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Sweden readies for final count in nail-biter election

By AFP - Sep 14,2022 - Last updated at Sep 14,2022

Envelopes with votes are pictured as helpers count the last votes in the municipality of Stockholm at the Stockholm City Hall on Wednesday (AFP photo)

STOCKHOLM — Sweden was expecting a full count of votes on Wednesday in its closely fought general election, with an unprecedented right-wing and far-right bloc holding a razor-thin lead.

Never before has a Swedish government relied on the support of the anti-immigration and nationalist Sweden Democrats, the big winners of the vote.

The party has so far won more than 20 per cent of ballots, becoming the second-biggest party behind outgoing Prime Minister Magdalena Andersson’s Social Democrats, which have dominated Swedish politics since the 1930s.

The final results were expected by day’s end, the administrative director of the election authority told AFP.

“The votes are counted first and the results are expected to be ready this evening,” Anna Nyqvist said, in a country with an electorate of 7.8 million.

According to the ballots counted so far, just 47,000 votes separate the right- and left-wing blocs.

The right-wing bloc, led by conservative Moderates leader Ulf Kristersson, has been credited with an absolute majority of 175 out of 349 seats in parliament, with 174 for the left wing.

The ballots still to be counted on Wednesday included votes from abroad and those cast in advance but too late to be counted on election day, as well as ballots that required a decision on whether they were valid or not.

Their exact number was not immediately known, but on the last day of counting in the previous election in 2018 there were 202,000.

Political analysts said it was unlikely the final ballots would change the result.

“The result could flip and give the left a majority, but no one really expects that,” Gothenburg University political scientist Mikael Gilljam told AFP.

‘All eyes’ watching 

 

In Stockholm, dozens of people were seen sitting at long tables at City Hall opening envelopes with ballots, an AFP journalist reported.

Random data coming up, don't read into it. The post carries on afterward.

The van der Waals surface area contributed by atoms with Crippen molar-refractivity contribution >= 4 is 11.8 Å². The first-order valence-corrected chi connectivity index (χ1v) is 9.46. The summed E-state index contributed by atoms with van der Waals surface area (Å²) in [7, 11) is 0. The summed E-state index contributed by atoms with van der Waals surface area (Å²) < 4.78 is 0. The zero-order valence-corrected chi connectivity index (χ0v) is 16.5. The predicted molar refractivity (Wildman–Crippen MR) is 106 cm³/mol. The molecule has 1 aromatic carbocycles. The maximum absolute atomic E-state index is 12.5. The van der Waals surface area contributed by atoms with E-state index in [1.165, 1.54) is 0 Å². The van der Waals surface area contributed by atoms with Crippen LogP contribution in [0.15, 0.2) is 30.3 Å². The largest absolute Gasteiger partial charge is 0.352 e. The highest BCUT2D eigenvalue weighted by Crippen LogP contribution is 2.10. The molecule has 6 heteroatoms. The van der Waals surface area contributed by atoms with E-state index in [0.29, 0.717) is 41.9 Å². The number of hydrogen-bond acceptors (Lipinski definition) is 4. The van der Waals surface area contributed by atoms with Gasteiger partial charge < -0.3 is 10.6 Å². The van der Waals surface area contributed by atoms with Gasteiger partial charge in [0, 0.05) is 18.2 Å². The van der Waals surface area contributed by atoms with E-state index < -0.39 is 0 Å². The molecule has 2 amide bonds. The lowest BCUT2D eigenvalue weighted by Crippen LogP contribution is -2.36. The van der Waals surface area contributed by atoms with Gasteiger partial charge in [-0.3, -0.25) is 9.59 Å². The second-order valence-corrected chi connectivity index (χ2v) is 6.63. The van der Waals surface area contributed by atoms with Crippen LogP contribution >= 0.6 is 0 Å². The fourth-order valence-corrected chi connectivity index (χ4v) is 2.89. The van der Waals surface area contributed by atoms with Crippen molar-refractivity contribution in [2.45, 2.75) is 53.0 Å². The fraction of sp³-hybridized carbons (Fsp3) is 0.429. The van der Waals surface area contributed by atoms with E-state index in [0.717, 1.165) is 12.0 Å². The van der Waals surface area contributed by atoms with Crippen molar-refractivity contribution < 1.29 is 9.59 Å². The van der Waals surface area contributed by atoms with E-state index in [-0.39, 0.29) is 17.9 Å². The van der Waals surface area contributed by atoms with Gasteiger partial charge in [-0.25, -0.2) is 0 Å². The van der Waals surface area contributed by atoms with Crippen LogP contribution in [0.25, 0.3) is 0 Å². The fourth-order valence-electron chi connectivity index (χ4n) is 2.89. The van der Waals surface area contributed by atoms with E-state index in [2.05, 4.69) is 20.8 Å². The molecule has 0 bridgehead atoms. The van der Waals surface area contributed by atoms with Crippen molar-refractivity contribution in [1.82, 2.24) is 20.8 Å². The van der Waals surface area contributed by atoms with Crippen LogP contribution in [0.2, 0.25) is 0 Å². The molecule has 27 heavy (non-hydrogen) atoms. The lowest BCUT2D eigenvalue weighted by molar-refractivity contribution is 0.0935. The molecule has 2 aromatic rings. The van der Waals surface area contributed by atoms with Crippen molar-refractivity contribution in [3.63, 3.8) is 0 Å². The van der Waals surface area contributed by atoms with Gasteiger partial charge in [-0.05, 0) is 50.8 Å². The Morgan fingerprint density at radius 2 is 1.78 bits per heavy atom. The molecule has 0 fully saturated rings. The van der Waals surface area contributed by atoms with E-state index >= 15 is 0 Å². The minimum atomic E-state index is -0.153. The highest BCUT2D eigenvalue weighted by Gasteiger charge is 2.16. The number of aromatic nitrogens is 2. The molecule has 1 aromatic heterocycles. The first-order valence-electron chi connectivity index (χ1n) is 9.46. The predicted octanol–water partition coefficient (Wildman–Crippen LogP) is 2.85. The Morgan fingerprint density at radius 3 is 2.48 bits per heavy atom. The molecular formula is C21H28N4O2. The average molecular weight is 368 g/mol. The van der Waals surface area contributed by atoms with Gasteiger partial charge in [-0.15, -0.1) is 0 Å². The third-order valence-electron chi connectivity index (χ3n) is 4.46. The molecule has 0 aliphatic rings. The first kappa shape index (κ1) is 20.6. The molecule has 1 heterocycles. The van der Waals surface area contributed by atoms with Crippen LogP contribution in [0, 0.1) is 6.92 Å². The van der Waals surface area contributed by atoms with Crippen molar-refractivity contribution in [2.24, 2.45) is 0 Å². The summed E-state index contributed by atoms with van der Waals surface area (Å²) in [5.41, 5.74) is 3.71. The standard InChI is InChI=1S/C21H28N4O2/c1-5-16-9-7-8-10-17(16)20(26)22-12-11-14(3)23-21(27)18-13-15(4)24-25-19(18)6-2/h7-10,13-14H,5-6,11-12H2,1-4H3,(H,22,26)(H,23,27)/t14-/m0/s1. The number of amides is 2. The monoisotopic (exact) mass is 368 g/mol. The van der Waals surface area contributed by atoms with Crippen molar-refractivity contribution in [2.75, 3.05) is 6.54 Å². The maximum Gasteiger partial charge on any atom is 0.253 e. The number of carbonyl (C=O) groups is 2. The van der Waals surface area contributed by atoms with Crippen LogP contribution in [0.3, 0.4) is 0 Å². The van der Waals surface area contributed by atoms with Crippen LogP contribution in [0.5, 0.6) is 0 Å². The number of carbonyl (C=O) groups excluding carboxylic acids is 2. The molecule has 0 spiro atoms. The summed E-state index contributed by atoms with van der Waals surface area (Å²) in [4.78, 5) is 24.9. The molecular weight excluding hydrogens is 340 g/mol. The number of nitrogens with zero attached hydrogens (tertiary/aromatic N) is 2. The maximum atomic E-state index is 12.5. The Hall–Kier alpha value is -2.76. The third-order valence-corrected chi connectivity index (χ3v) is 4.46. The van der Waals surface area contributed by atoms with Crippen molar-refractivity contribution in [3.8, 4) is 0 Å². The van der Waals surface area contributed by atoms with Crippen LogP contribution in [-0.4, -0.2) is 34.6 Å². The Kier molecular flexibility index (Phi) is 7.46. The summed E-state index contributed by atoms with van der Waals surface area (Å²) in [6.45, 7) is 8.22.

“All eyes are on the Riksdag, the parliament’s, votes,” counter Eva Tofvesson Redz, 55, told AFP.

“We are very careful every time we do this” but this time “there is a lot of media attention, there is a lot of political attention on this, so we are making sure that we do a good job”, she added.

The exact make-up of possible governments on both the left and the right remained uncertain.

In the most widely expected scenario of a right-wing victory, the thorny question remains of whether the far-right would be given Cabinet posts.

The Sweden Democrats rose up out of neo-Nazi groups and the “Keep Sweden Swedish” movement in the early 1990s, entering parliament in 2010 with 5.7 per cent of votes.

Long shunned as “pariahs” on the political scene, the party has registered strong growth in each subsequent election as it made efforts to clean up its image.

Its hardline stance on soaring gang shootings and integration set the tone in this year’s election.

The party has said it wants to be in government, but its three allies — the Moderates, Christian Democrats and Liberals — are reluctant to agree to that.

Instead, the far right would most likely provide informal support in parliament to the government, according to political analysts.

A right-wing government would also be very fragile, with the four parties fiercely opposed on a number of issues, especially the Liberals and Sweden Democrats.

The man likely to be Sweden’s next prime minister, Ulf Kristersson of the Moderates — who was the first party leader to welcome the far right in from the cold in 2019 — would therefore struggle to hold his majority together.

“This is a difficult parliamentary situation,” Gilljam said, pointing to there being just one seat’s difference between those held so far by the right-wing bloc and their leftist rivals.

“And then you have parties that don’t like each other, the Sweden Democrats and the Liberals” in the same right-wing bloc, he added.

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